Drupal 7 Installation Requirements and Options

Drupal 7 Installation Requirements and Options

drupal installation requirements and options

Drupal, like any software applications needs to be installed in a computer in order to run. You probably familiar from installing software from a desktop or laptop computer, however Drupal runs on a webserver. This is where the installation process is somewhat different. In this tutorial, we will review the requirements for installing Drupal and provide some hints to ensure your installation runs well. Webservers runs a set of services that put together to produce webpages.

Services and Requirements

The services that runs on a particular environment are collectively called the server stack. Drupal has 4 core services that are needed in order to run it all. But there are several other services that you would likely want as a part of your stack in order to support all of Drupal's features and to make managing your site easier. Now Drupal server stack might sound complex, but don’t worry, all of these services are pretty standard and readily available on common webserver packages. However, it doesn’t hurt to know the specifics. The four core services are:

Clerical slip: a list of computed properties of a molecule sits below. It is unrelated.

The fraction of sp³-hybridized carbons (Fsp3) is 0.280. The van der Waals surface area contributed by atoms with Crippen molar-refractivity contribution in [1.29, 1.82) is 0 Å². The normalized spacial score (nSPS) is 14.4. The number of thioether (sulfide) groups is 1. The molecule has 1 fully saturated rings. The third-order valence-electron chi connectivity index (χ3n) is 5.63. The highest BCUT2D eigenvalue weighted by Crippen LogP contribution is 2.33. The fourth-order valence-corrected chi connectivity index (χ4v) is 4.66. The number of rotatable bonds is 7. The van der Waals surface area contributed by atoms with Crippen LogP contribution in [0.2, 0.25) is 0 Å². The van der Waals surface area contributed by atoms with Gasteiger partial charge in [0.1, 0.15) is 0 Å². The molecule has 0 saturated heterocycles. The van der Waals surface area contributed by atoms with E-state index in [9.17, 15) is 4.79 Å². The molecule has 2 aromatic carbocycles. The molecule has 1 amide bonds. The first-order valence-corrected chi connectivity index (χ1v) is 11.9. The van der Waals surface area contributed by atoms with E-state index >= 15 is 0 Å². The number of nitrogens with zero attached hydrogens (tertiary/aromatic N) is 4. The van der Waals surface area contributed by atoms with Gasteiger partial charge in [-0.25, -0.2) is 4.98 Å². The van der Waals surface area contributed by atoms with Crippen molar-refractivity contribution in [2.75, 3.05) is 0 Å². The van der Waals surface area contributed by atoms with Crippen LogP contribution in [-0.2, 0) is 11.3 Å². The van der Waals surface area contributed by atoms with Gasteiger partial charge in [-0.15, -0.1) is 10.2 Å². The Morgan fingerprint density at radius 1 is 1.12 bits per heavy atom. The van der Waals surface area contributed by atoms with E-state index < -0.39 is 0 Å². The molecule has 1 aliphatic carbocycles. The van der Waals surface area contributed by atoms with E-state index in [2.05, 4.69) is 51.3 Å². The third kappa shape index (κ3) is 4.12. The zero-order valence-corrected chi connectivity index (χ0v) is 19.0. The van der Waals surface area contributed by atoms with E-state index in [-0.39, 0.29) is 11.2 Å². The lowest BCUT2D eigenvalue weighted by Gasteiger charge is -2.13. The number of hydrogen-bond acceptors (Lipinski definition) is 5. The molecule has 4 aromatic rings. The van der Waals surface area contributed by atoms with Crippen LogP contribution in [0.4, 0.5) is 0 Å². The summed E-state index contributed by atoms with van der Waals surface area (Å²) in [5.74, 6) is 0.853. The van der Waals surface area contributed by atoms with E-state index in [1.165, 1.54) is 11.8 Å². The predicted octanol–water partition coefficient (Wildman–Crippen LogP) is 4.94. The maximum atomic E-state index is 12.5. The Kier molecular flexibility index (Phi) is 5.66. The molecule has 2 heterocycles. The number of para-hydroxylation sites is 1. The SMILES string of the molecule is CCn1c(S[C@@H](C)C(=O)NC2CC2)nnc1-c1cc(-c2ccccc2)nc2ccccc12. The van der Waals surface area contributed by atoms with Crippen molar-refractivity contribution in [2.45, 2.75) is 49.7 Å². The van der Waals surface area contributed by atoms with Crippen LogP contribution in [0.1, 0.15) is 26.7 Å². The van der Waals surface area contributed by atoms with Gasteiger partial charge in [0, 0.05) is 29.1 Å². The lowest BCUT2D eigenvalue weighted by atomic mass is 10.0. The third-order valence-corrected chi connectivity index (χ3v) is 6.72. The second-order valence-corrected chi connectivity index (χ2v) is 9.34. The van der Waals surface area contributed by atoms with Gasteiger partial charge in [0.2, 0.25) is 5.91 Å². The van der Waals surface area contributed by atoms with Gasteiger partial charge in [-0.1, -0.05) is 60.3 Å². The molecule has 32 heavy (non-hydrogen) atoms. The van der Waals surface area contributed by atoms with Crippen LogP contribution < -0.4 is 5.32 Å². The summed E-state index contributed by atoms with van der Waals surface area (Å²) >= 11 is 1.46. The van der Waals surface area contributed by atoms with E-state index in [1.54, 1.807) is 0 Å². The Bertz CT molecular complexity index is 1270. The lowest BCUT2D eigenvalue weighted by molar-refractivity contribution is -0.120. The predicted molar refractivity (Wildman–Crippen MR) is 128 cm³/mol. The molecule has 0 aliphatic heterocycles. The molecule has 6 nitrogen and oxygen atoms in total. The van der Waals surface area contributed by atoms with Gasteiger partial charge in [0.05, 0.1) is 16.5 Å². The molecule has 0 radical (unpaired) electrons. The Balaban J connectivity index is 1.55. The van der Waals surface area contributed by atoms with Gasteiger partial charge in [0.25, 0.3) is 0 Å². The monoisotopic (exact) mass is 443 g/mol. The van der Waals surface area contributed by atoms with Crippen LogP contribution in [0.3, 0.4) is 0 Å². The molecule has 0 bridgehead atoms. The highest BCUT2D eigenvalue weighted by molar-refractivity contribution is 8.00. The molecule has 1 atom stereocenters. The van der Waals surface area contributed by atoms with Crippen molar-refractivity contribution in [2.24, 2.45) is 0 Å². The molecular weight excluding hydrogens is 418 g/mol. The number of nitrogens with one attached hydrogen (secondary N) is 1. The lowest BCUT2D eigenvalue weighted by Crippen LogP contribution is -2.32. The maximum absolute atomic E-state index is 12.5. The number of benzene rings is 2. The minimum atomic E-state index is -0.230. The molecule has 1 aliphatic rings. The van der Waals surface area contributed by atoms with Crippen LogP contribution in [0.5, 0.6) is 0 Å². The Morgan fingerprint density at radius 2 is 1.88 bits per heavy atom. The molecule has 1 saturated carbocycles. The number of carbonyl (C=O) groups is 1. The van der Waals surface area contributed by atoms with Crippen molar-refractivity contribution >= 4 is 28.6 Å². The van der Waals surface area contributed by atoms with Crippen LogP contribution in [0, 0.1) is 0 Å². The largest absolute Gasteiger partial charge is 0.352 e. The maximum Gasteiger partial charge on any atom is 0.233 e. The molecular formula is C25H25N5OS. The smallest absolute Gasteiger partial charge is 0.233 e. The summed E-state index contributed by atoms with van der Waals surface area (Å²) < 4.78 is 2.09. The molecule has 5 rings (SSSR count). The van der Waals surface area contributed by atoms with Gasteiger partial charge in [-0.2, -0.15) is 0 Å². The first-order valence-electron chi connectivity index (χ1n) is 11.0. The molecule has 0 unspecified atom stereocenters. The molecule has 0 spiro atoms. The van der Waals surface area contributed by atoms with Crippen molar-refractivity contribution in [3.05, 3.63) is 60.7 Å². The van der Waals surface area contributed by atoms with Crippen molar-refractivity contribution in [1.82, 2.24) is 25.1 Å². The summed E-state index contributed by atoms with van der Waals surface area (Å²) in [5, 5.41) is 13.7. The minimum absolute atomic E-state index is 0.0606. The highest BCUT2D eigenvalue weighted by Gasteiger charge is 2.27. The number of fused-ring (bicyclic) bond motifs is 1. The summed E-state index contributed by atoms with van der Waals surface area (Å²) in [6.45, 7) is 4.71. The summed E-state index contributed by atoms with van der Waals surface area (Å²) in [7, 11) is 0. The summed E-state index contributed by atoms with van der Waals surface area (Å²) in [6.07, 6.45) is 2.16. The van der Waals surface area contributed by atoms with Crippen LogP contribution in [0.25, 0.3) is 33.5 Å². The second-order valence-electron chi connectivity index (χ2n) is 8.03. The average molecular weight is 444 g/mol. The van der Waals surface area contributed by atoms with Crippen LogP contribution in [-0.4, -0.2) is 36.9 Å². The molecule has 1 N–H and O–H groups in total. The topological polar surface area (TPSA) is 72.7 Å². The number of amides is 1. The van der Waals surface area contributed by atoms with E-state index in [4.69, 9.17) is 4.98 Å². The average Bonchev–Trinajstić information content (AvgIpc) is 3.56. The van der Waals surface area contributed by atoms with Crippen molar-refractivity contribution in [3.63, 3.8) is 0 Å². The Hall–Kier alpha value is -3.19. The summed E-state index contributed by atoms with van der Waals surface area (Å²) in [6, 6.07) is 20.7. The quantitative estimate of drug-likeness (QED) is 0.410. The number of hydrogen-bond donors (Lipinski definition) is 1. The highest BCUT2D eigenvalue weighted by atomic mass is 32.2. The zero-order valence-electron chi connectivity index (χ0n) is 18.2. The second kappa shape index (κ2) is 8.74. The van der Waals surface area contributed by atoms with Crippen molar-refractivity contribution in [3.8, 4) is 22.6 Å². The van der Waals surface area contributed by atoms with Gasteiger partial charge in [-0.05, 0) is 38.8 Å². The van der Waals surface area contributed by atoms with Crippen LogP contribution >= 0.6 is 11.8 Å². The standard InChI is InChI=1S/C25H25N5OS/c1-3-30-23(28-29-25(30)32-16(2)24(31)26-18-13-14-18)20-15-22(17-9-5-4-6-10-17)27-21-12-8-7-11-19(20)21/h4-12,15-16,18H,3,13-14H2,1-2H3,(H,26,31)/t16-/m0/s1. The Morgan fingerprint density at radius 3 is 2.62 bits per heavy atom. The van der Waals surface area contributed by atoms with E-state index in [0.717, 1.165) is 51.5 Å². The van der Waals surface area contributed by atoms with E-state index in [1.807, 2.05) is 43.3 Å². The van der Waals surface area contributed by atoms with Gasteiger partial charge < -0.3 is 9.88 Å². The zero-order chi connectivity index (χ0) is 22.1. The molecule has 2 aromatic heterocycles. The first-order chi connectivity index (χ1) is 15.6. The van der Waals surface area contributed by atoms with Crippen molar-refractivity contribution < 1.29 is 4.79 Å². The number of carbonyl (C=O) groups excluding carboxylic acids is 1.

1. The first requirement is the operating system. While your personal computers probably run Windows or Mac OS, servers tend to run on specialized operating systems. While the preference here is for Linux or some other variants of UNIX, Windows server OS may also be used.
  2. The next service you'll need is a webserver. I realize that this term can be a little bit confusing; what I am referring to is the webserver software, not the computer that the software is running on (which is also commonly called the webserver). Apache is the recommended webserver application, but Microsoft Internet Information Server and others can also be used.